Looking to shore up its stature with cable operators,
C-SPAN 2 is set to premiere its "network within a network," Book TV, this coming
"Book TV on C-SPAN 2," focusing on nonfiction and
the publishing industry, will launch Sept. 12, airing continuously each weekend from
Saturday at 8 a.m. to Monday at 8 a.m.
C-SPAN 2, which now reaches 50.9 million homes, lost
carriage or was reduced to part-time status in several million homes because of must-carry
six years ago.
Somewhat stymied by that setback, the network is also
suffering from a Rodney Dangerfield kind of complex: It just isn't getting enough
respect from some MSOs, according to Brian Lamb, C-SPAN's chairman and CEO.
"We need to make C-SPAN 2 a more valuable product to
cable operators," Lamb said. "This is part of our effort to do that. And we have
had a lot of success with [book-related programming]."
Right now, "some operators treat C-SPAN 2 as something
that they can mess with," he added. "They carry it part-time. It's not as
well-respected as C-SPAN."
The network is trying to remedy that problem by using Book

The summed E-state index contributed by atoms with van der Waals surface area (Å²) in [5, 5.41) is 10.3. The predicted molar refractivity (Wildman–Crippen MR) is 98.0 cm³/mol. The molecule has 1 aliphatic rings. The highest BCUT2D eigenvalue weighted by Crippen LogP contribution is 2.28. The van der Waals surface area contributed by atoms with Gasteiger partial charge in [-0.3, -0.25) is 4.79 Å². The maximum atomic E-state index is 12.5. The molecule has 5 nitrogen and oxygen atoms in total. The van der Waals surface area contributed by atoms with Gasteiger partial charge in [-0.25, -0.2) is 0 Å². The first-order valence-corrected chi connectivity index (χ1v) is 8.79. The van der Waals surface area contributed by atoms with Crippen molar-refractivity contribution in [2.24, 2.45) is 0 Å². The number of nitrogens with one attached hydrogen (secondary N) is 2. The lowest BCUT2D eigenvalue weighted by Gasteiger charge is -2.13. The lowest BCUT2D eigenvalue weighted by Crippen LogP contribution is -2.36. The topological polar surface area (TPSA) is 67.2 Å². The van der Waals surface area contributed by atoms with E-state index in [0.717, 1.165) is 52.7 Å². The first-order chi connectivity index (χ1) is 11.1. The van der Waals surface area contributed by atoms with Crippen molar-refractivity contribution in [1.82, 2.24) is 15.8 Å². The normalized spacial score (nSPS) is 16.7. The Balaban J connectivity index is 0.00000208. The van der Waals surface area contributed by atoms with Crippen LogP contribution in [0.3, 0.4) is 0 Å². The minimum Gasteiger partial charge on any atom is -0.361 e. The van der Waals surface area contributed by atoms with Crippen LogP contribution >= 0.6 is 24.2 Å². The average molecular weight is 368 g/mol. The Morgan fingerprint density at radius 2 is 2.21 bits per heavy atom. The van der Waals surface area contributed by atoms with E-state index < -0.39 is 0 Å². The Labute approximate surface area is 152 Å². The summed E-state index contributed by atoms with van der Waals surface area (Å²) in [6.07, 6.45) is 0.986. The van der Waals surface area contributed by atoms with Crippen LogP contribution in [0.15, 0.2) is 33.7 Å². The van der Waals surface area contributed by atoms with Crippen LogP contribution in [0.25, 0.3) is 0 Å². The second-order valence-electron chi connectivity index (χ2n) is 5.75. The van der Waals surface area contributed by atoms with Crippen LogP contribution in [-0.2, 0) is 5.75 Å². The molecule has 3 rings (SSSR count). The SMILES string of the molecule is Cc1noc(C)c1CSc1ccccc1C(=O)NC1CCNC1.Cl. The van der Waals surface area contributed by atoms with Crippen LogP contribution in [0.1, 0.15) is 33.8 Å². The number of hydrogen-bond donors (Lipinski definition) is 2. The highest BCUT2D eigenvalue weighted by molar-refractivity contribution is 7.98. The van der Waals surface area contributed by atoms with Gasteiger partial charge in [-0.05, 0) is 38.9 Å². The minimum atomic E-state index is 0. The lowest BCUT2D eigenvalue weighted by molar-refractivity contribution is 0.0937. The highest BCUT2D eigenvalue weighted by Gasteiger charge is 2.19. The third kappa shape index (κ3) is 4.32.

TV to help C-SPAN 2 to distinguish itself from C-SPAN. In the past, operators complained
that the services were too similar on weekends.
The new weekend marathons of book-related programming are
really an expansion of Booknotes, C-SPAN's successful decade-old
author-interview show. In May 1996, C-SPAN 2 rolled out About Books -- five
additional hours of book television each weekend.
Book TV will feature nonfiction authors discussing and
signing their works at bookstores across the country; show tours of unique bookstores and
libraries; look at the business of books and bookselling; and present live call-in forums.
The scheduling of Book TV doesn't interfere with
C-SPAN 2's normal mandate, which is to air gavel-to-gavel coverage of the U.S.
Senate, since that body rarely meets on weekends, Lamb said.
Some of the regularly scheduled segments include The
Business of Books, Children's Books, History on Book TV, Biography
on Book TV and Encore Booknotes.
"If it works, we'll continue it," Lamb said,
noting that Book TV doesn't cost a lot to produce, and that C-SPAN 2 is commercial
"We don't have to deliver numbers to
advertisers," Lamb said. "We can experiment."
Today, as a result of must-carry, roughly 5 million
combined C-SPAN and C-SPAN 2 subscribers who had been getting one of the networks
full-time either lost all access to them or were dropped to partial carriage. C-SPAN
reaches 73 million homes.
C-SPAN 2 will also be launching a Web site, www.booktv.org,
that will provide a schedule of Book TV programs and an archive of its segments.
A proposed full-time service that calls itself BookNet has
failed to make any inroads with operators so far.